Modern societies modify their environments in ways that dampen or eliminate the natural daily variation: artificial light during times of dark; thermostats to warm cold nights; noise during times of quiet. It is telling that these additions to the natural state are often called pollution. There are suggestions (Wyse 2011)and some evidence that this more subtle control of the built environment is detrimental to health; light at night have been shown to cause depression-like symptoms in rodents (Bedrosian 2013) (Fonken 2013). There is conflicting evidence on the influence of the moon on sleep, perhaps due to large geospatial variability of anthropogenic sources on light at night.

Sounds and sleep

Not surprising sound can disrupt sleep, but there is also evidence that sound can support or even enhance sleep. Sound from transportation sources (rail, planes, roads) are the relatively more studied environmental impact (Bodin 2017, Hong 2010, Passchier 2002). Sounds in hospital settings have been found to have detrimental effects on health and recovery (Huang 2015).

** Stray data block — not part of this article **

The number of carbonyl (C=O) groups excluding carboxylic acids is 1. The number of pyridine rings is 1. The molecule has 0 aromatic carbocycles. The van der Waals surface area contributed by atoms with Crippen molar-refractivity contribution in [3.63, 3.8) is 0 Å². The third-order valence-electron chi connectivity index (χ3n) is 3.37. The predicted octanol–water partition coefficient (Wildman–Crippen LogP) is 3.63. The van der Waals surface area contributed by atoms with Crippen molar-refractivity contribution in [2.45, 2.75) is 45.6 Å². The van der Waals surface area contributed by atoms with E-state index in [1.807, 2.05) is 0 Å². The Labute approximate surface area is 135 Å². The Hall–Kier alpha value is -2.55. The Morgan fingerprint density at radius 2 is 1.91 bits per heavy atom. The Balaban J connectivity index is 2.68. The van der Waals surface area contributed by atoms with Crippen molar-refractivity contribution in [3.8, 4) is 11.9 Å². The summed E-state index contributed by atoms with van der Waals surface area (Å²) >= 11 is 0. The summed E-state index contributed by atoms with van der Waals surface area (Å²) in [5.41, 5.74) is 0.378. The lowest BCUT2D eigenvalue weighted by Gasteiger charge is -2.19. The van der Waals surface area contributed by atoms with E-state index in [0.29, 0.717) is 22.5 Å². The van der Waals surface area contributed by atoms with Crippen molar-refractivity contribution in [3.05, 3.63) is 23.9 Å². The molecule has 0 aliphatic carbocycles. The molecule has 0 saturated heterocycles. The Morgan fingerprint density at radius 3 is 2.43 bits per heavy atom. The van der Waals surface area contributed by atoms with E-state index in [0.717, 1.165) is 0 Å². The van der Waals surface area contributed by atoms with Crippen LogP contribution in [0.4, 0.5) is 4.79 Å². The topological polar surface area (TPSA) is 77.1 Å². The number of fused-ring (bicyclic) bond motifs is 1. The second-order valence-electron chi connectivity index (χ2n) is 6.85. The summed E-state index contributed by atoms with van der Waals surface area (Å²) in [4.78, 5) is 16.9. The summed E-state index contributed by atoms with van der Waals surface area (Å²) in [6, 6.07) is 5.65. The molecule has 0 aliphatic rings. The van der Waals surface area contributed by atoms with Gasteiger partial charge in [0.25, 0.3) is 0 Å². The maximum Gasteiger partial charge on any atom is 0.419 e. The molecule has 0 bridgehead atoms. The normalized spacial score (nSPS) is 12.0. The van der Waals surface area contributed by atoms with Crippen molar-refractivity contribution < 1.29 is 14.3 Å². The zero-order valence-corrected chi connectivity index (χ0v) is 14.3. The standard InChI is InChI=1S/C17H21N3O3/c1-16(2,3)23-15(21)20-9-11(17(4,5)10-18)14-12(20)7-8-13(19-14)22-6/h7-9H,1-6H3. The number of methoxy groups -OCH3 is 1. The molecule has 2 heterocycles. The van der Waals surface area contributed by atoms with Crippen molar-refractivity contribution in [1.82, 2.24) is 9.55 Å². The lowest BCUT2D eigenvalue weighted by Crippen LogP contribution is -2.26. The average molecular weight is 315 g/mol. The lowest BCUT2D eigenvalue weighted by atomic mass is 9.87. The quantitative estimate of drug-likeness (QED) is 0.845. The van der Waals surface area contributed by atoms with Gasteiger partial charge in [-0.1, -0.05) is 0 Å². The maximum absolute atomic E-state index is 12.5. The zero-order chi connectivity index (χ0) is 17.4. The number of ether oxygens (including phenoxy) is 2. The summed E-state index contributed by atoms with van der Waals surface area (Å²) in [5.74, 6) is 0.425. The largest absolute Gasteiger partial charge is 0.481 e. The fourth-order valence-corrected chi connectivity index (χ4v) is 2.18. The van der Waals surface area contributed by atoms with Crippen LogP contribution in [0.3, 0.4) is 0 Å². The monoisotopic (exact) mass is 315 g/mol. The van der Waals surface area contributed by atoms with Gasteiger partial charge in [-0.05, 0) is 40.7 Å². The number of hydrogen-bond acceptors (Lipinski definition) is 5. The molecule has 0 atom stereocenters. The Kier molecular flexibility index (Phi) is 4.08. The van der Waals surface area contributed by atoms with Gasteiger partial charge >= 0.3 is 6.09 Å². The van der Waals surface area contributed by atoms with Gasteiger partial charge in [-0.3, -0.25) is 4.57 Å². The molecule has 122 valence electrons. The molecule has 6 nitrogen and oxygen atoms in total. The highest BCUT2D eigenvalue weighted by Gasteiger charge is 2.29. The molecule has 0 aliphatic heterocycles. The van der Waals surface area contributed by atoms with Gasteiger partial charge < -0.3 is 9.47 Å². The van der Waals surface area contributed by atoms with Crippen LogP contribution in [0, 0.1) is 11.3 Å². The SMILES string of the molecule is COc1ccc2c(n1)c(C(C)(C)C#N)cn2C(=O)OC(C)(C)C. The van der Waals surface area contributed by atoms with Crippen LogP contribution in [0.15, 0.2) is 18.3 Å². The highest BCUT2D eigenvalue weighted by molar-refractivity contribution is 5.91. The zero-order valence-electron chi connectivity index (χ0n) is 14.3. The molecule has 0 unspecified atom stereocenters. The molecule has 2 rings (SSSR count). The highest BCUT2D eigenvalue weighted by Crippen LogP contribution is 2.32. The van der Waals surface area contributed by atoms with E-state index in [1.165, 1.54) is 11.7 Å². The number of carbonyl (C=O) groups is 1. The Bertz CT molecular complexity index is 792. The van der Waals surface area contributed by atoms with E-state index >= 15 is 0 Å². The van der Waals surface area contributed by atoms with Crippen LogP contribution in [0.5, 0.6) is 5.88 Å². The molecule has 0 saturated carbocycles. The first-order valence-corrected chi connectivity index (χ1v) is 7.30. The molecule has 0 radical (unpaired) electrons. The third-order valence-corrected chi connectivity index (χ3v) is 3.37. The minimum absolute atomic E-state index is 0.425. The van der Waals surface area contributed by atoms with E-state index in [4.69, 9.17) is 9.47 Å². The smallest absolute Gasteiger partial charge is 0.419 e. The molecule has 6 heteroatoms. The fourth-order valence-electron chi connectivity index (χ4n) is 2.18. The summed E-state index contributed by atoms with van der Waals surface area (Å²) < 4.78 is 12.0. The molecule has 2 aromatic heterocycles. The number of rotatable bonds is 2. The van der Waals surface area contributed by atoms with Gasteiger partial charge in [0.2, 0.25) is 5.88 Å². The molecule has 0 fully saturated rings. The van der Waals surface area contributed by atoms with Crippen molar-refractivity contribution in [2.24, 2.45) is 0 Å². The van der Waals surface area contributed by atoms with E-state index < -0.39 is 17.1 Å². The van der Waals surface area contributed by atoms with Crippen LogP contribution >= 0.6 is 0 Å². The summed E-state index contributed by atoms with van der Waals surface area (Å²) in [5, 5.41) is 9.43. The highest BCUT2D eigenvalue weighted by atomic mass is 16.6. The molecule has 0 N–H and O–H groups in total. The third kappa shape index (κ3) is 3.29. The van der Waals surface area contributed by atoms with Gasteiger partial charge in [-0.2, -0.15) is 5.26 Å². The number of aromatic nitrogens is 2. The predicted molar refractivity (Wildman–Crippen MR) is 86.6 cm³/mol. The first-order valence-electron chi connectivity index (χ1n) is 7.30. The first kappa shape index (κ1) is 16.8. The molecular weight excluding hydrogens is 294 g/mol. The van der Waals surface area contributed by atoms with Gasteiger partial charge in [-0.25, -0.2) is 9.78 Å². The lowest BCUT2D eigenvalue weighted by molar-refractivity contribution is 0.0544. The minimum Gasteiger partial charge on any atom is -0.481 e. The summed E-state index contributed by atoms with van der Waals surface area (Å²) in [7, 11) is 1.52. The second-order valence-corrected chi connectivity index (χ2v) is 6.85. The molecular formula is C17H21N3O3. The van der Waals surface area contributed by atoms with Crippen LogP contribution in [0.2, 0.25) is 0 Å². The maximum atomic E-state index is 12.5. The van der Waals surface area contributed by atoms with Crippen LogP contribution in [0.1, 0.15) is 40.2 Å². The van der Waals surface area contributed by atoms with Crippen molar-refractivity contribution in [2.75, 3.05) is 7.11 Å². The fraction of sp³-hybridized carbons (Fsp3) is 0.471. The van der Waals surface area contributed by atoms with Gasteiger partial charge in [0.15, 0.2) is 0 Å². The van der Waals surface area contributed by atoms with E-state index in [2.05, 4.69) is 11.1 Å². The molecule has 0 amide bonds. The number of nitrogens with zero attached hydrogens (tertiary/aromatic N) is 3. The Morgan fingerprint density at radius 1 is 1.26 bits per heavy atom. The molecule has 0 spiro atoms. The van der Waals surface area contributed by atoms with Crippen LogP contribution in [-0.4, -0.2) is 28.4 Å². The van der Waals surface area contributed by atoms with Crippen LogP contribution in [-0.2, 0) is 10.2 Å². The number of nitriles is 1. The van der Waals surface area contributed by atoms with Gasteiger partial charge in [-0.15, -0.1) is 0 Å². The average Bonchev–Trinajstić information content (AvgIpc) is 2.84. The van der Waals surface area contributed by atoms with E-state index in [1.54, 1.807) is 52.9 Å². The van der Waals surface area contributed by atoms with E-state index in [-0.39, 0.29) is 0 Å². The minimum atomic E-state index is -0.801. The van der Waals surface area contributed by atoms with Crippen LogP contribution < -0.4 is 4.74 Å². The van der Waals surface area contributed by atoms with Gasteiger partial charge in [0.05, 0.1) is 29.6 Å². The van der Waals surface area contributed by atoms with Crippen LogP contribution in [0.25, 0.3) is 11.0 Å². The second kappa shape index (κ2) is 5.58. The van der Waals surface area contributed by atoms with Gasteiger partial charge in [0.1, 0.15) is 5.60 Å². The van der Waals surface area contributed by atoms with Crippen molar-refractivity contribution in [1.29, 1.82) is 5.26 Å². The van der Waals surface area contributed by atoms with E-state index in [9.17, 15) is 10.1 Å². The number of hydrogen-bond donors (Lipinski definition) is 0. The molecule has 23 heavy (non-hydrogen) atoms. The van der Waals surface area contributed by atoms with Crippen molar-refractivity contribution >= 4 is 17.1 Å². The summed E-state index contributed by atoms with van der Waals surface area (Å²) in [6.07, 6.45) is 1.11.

Studies have been conducted in ecologically valid settings (i.e. subject’s bedroom) (Aasvang 2011) and also in controlled lab settings (Marks 2007). The effects of natural sounds have been largely ignored, and natural sounds can be rather loud in wetter locations. Silence is not the natural state for sleep; night and especially early evening are not a quiet time in nature. Healthy ecosystems have diverse sounds that rise into the evening and become quieter overnight (Pijanowski 2011). Sound has fewer impactful sources than light, but there is not a convenient way to measure or sum the many possible sources.

Sound has also been used to drive people into deeper sleep.  There are a few commercial products that have brought this science out of the research lab and into the bedroom.  Dreem and Hibernate use acoustic stimulation during sleep to bring sleepers into deeper sleep.